DALLAS - Dallas City Council members want the city to crack down on the panhandling problem that they say is a public safety issue.
The Dallas Police Department's new chief answered questions about the issue on his first day on the job.
City staff presented some ideas that ranged from offering the homeless jobs like painting city murals to banning all forms of solicitation or giving. Many council members thought the solutions did not quite hit the mark.
When it comes to aggressive panhandling, Dallas City Council members had story after story.
Council members said panhandlers who are often not truly homeless are a public safety and public health issue.
"I’m tired of getting photos of public urination and defecation in a median," said Councilmember Lee Kleinman. "Our city management is just letting it happen."
But councilmembers were less than impressed with ideas city staff presented that included offering panhandlers jobs and services.
"It doesn't answer what happens when someone rejects everything," said Councilmember Cara Mendelsohn. "They don't want help. They just want to stand in the road and trash everything. Now what?"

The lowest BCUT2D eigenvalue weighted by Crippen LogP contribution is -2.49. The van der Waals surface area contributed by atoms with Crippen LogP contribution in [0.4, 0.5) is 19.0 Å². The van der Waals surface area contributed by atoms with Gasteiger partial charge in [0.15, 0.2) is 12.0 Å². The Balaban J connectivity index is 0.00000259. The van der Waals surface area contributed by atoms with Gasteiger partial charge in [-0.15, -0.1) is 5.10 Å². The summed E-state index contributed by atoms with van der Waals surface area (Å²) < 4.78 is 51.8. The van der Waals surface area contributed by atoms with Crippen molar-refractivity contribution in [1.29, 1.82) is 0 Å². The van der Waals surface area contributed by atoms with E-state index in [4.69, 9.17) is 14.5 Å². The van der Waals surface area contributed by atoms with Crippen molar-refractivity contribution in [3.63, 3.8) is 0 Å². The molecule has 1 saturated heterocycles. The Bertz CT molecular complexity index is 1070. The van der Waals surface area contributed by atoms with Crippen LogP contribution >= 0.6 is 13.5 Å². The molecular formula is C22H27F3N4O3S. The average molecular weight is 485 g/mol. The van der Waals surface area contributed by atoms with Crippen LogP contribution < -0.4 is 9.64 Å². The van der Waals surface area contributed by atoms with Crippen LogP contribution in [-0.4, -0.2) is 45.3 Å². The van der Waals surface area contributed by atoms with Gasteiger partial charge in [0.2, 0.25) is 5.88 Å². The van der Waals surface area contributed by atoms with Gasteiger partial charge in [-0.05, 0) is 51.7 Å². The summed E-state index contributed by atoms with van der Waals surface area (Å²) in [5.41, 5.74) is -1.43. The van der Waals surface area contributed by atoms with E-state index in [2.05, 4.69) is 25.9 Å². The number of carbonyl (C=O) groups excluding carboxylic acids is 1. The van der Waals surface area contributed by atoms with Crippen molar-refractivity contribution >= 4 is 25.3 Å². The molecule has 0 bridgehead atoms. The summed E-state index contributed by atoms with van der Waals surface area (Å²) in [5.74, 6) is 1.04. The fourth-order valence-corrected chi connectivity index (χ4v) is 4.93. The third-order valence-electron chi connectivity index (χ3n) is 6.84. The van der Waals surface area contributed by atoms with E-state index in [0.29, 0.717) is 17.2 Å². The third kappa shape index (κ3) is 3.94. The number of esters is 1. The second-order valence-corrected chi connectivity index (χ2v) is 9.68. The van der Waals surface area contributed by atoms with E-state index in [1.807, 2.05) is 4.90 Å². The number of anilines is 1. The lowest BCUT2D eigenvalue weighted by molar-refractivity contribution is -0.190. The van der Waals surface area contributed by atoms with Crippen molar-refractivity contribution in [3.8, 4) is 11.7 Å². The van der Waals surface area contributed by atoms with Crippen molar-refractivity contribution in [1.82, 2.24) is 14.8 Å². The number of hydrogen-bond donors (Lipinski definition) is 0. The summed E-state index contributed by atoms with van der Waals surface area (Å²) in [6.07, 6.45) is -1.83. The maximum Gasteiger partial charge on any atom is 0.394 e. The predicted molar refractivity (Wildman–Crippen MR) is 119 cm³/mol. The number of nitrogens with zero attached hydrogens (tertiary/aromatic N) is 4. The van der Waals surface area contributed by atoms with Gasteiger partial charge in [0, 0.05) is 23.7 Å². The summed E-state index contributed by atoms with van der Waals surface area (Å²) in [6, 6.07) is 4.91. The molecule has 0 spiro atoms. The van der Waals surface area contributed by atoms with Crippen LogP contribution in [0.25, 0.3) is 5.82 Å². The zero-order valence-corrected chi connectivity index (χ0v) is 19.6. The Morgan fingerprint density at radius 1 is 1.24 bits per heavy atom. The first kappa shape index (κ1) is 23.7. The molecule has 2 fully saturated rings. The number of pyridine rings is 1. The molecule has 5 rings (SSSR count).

Mendlesohn said other cities have had success with partial bans on solicitation.
"Something working is limiting hours and locations," she said. "They do that in Plano and Richardson. They don't have this problem."
Kleinman said he supports a ban on solicitations in intersections.
"We've got to get enforcement. The compassionate side is not working," he said.
On his first day on the job, Dallas Police Chief Eddie Garcia admitted calls about panhandling would continue to be lower priority calls.
"In instances where volume is up, it would take a while for officers to get to," he said.
Dallas city attorney Chris Caso said the city could look into having code enforcement or the city marshal’s office write tickets to enforce a ban on a solicitation. There will be more discussion on this issue at a later date before it goes to council for a vote.